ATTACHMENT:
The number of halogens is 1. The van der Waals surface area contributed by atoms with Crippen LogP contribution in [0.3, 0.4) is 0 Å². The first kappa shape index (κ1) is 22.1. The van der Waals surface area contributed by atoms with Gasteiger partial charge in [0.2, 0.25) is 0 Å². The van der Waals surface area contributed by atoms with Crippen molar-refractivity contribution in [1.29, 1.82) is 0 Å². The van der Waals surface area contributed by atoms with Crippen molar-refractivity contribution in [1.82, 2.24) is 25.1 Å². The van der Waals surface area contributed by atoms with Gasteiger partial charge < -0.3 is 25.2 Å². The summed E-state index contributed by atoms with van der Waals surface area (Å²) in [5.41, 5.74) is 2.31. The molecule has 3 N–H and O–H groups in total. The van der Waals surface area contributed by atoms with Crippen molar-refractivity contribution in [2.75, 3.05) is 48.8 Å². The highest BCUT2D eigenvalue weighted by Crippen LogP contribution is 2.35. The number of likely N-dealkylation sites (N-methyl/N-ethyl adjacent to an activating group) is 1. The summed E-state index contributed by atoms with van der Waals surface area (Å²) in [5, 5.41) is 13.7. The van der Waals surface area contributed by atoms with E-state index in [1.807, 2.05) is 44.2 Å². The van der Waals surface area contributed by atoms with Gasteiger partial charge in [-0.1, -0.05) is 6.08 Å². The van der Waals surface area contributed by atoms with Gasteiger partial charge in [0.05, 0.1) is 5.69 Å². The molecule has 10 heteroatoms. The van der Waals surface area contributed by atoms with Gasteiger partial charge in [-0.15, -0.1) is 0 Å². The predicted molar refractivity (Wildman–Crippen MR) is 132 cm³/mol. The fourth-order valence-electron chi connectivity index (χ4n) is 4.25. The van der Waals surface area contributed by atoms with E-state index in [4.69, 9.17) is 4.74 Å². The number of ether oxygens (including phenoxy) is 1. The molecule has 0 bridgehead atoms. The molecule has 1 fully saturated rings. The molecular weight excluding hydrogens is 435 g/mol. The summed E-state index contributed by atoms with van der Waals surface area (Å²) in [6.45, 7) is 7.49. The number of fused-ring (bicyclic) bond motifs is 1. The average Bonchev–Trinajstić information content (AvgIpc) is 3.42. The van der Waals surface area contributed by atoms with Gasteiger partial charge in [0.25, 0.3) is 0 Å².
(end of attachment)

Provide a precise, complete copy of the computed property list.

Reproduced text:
The number of halogens is 1. The van der Waals surface area contributed by atoms with Crippen LogP contribution in [0.3, 0.4) is 0 Å². The first kappa shape index (κ1) is 22.1. The van der Waals surface area contributed by atoms with Gasteiger partial charge in [0.2, 0.25) is 0 Å². The van der Waals surface area contributed by atoms with Crippen molar-refractivity contribution in [1.29, 1.82) is 0 Å². The van der Waals surface area contributed by atoms with Crippen molar-refractivity contribution in [1.82, 2.24) is 25.1 Å². The van der Waals surface area contributed by atoms with Gasteiger partial charge < -0.3 is 25.2 Å². The summed E-state index contributed by atoms with van der Waals surface area (Å²) in [5.41, 5.74) is 2.31. The molecule has 3 N–H and O–H groups in total. The van der Waals surface area contributed by atoms with Crippen molar-refractivity contribution in [2.75, 3.05) is 48.8 Å². The highest BCUT2D eigenvalue weighted by Crippen LogP contribution is 2.35. The number of likely N-dealkylation sites (N-methyl/N-ethyl adjacent to an activating group) is 1. The summed E-state index contributed by atoms with van der Waals surface area (Å²) in [5, 5.41) is 13.7. The van der Waals surface area contributed by atoms with E-state index in [1.807, 2.05) is 44.2 Å². The van der Waals surface area contributed by atoms with Gasteiger partial charge in [-0.1, -0.05) is 6.08 Å². The van der Waals surface area contributed by atoms with Gasteiger partial charge in [0.05, 0.1) is 5.69 Å². The molecule has 10 heteroatoms. The van der Waals surface area contributed by atoms with Gasteiger partial charge in [-0.15, -0.1) is 0 Å². The predicted molar refractivity (Wildman–Crippen MR) is 132 cm³/mol. The fourth-order valence-electron chi connectivity index (χ4n) is 4.25. The van der Waals surface area contributed by atoms with E-state index in [4.69, 9.17) is 4.74 Å². The number of ether oxygens (including phenoxy) is 1. The molecule has 0 bridgehead atoms. The molecule has 1 fully saturated rings. The molecular weight excluding hydrogens is 435 g/mol. The summed E-state index contributed by atoms with van der Waals surface area (Å²) in [6.45, 7) is 7.49. The number of fused-ring (bicyclic) bond motifs is 1. The average Bonchev–Trinajstić information content (AvgIpc) is 3.42. The van der Waals surface area contributed by atoms with Gasteiger partial charge in [0.25, 0.3) is 0 Å².